COVID-19’s rapid spread has brought severe disruption and uncertainty to the supply chain for wind, solar and energy storage, as well as the project finance market. While the speed and complexity of COVID-19 make it impossible to know the full effects the virus will ultimately have on the world, we offer a real-time update of what we know today and a list of legal and commercial action items to be taken while we continue to monitor the governmental response to the economic impacts of COVID-19 and the availability of tax equity and debt financing.
The world is facing a situation unprecedented in modern times with the global spread and impact of the Coronavirus (COVID-19). COVID-19’s rapid spread has brought severe disruption and uncertainty to everyone’s personal lives, as well as to the wind, solar and storage industry supply chains, the renewable project financing market, and global markets at large. While the speed and complexity of the virus make it impossible to know the full effects it will ultimately have on the world, what follows is what we know today about the impact of COVID-19 on the supply chain for solar, energy storage and wind developers, as well as the project finance market.
COVID-19’s Impact on the Wind Turbine Supply Chain and Tax Credit Strategy
Wind developers are experiencing both immediate supply chain disruptions and potentially dramatic impacts of delay on construction timelines and financings.
In the best of times, 2020 was already an especially critical year because it is the last year for US developers to complete projects that qualified for the full Production Tax Credit under the four-year “safe harbor” guidelines for projects that commenced construction in 2016. As a result, even a minor delay may put the projects at risk of missing the 2020 deadline, threatening the project’s economics.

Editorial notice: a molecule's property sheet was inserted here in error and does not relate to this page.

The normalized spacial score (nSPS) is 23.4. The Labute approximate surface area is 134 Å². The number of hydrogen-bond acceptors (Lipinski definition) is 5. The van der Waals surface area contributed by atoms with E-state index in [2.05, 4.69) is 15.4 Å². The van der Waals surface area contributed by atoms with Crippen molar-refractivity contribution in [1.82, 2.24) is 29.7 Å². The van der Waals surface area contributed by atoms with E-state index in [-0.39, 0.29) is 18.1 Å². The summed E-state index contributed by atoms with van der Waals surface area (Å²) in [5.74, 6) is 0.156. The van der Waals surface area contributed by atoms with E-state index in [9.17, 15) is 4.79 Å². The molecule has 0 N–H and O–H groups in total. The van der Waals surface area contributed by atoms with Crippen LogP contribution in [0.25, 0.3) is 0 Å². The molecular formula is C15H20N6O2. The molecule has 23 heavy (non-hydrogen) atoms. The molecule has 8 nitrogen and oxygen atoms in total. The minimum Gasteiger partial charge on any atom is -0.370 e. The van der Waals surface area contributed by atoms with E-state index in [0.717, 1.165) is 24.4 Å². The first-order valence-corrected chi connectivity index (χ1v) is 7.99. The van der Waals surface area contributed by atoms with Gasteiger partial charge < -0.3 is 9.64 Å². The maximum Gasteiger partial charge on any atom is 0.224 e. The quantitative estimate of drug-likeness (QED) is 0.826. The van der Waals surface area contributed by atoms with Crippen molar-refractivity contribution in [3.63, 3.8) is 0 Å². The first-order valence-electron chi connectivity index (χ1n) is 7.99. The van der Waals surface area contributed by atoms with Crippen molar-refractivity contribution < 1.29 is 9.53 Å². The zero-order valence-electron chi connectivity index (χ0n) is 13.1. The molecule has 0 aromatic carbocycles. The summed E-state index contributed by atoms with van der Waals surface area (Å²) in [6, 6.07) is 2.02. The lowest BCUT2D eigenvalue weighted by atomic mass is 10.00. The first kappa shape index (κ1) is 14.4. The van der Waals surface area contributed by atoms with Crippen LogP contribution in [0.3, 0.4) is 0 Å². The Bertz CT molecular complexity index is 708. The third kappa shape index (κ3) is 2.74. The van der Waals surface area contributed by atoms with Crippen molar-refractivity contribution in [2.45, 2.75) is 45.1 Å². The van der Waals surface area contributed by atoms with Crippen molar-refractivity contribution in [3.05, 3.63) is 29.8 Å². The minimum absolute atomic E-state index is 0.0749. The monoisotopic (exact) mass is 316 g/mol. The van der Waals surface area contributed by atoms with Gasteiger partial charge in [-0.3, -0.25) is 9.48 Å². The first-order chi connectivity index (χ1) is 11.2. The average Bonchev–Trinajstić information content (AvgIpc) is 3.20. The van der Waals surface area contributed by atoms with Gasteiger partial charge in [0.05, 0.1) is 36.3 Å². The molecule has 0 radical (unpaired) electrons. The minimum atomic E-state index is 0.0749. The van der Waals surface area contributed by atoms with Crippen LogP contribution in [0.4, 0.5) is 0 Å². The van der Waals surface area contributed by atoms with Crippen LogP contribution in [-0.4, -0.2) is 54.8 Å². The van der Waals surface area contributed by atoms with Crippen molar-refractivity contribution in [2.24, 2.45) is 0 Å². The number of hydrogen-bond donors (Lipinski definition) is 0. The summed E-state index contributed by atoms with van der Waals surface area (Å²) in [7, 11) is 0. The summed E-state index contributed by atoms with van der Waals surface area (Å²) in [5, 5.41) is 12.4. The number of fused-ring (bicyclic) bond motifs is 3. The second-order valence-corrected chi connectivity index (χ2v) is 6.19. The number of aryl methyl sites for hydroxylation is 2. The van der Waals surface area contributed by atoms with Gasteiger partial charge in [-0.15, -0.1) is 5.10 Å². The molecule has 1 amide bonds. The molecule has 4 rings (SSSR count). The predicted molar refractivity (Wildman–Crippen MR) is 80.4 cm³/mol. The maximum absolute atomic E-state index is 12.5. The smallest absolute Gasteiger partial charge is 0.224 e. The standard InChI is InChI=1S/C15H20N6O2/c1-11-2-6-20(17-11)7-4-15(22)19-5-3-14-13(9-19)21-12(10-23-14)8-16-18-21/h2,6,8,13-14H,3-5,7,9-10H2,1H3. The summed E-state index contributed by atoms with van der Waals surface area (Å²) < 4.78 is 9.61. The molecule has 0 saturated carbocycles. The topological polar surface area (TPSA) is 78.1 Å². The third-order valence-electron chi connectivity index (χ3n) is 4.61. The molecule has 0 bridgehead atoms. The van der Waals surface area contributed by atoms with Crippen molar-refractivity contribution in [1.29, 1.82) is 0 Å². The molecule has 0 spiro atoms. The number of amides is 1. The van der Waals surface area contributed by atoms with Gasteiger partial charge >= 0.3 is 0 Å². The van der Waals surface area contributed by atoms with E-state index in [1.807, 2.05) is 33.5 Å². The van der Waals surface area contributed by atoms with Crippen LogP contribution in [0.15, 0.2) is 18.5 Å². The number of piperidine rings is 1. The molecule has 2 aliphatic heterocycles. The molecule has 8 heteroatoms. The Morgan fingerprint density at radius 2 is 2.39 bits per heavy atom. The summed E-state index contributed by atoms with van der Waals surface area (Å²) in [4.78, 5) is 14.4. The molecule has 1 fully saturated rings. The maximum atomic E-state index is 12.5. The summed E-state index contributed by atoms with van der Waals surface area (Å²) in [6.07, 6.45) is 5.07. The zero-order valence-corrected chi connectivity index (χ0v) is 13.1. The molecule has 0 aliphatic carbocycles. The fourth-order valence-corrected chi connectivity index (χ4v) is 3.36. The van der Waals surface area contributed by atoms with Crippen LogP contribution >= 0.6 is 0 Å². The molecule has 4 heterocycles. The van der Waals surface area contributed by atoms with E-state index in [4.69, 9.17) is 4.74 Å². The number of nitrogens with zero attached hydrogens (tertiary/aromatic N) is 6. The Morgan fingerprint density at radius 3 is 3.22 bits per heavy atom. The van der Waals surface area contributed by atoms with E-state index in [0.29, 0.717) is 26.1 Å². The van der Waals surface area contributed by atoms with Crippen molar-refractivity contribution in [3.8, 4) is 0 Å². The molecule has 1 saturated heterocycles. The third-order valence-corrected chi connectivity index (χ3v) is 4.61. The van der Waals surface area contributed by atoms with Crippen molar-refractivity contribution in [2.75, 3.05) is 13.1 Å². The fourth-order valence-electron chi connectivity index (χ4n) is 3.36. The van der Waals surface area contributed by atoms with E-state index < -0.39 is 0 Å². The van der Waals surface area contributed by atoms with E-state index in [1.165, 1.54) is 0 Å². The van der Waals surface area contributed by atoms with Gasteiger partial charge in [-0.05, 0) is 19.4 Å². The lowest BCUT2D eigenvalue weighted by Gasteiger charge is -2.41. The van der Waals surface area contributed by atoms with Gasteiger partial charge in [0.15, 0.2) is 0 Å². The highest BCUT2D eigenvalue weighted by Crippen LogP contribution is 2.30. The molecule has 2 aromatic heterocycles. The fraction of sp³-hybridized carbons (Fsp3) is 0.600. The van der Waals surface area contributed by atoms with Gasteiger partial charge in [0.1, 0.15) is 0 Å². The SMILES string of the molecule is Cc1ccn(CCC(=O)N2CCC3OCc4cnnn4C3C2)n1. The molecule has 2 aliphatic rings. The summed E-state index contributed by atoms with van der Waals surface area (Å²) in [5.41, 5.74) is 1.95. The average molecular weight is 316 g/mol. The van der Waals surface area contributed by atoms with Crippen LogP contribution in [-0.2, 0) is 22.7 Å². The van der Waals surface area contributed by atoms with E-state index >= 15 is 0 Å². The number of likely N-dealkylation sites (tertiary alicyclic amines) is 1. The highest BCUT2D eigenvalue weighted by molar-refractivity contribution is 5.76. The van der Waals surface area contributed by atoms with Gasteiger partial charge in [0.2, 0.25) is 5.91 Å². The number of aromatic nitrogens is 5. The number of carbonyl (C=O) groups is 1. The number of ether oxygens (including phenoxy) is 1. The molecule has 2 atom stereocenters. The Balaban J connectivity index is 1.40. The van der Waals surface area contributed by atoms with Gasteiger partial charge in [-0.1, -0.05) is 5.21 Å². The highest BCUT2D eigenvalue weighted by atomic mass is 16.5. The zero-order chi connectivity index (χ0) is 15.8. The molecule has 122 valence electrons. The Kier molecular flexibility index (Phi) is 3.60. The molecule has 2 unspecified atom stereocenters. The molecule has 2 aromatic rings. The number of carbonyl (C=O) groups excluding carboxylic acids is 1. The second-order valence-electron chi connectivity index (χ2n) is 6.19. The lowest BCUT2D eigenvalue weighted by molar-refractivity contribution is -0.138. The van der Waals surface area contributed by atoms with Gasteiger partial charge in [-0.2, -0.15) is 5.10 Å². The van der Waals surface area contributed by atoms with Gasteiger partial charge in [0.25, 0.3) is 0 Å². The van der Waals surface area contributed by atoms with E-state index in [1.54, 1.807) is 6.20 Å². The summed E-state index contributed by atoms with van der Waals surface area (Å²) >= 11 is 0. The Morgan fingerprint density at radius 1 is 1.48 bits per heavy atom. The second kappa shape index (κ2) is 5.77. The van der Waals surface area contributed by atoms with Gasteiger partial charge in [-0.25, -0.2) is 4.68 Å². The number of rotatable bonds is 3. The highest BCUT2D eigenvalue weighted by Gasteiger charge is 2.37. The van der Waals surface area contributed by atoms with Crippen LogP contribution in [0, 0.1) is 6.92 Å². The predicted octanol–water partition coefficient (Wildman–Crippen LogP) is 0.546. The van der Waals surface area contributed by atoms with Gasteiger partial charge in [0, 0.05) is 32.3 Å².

Prior to the COVID-19 disruptions, there was already a tight supply of key components such as turbine blades and main bearings. Even though most production of wind turbine components occurred outside of Hubei, the Chinese quarantine and travel restrictions impacted all Chinese manufactured goods. Since the disruptions have occurred, wind turbine suppliers have provided force majeure notices to most utility-scale wind developers (for more on force majeure, see our recent On the Subject “Force Majeure and COVID-19: Frequently Asked Questions“). These supply chain disruptions may be on top of delays due to crane or other construction equipment availability and, now, the risk of worker availability at the project sites due to the effects of COVID-19 in the United States. We have already seen a large number of turbine suppliers issue notices of force majeure. We are beginning to see construction force majeure claims declared and expect to see more in the coming days.
COVID-19’s Impact on Solar Panel Procurement and Tax Credit Strategy
As a result of the solar tariffs put in place by the Trump administration, the US solar market is likely to be less impacted by COVID-19 than other major markets throughout the world. As a result of these tariffs, most panels used in the United States still come from Chinese vendors but they are now most-often manufactured in South East Asian countries. These countries have not faced the same impacts from COVID-19 as faced by manufacturing facilities in China, so there has not been as immediate a disruption to the supply chain for solar facilities.
While South East Asian panels are often built from raw materials sourced from China, any effect upon raw material availability is more remote and may more be more easily overcome than the impact of manufacturing reductions in China. Further, the effect upon the US solar supply chain, though likely to occur at some level, is not as immediate a threat to developers as other COVID-19 impacts. As such, those developers expecting to receive solar panels in the medium-term should thoughtfully prepare now for a potential reduction in panel availability either due to a short-term blip in raw material availability or a larger impact on South East Asian manufacturing.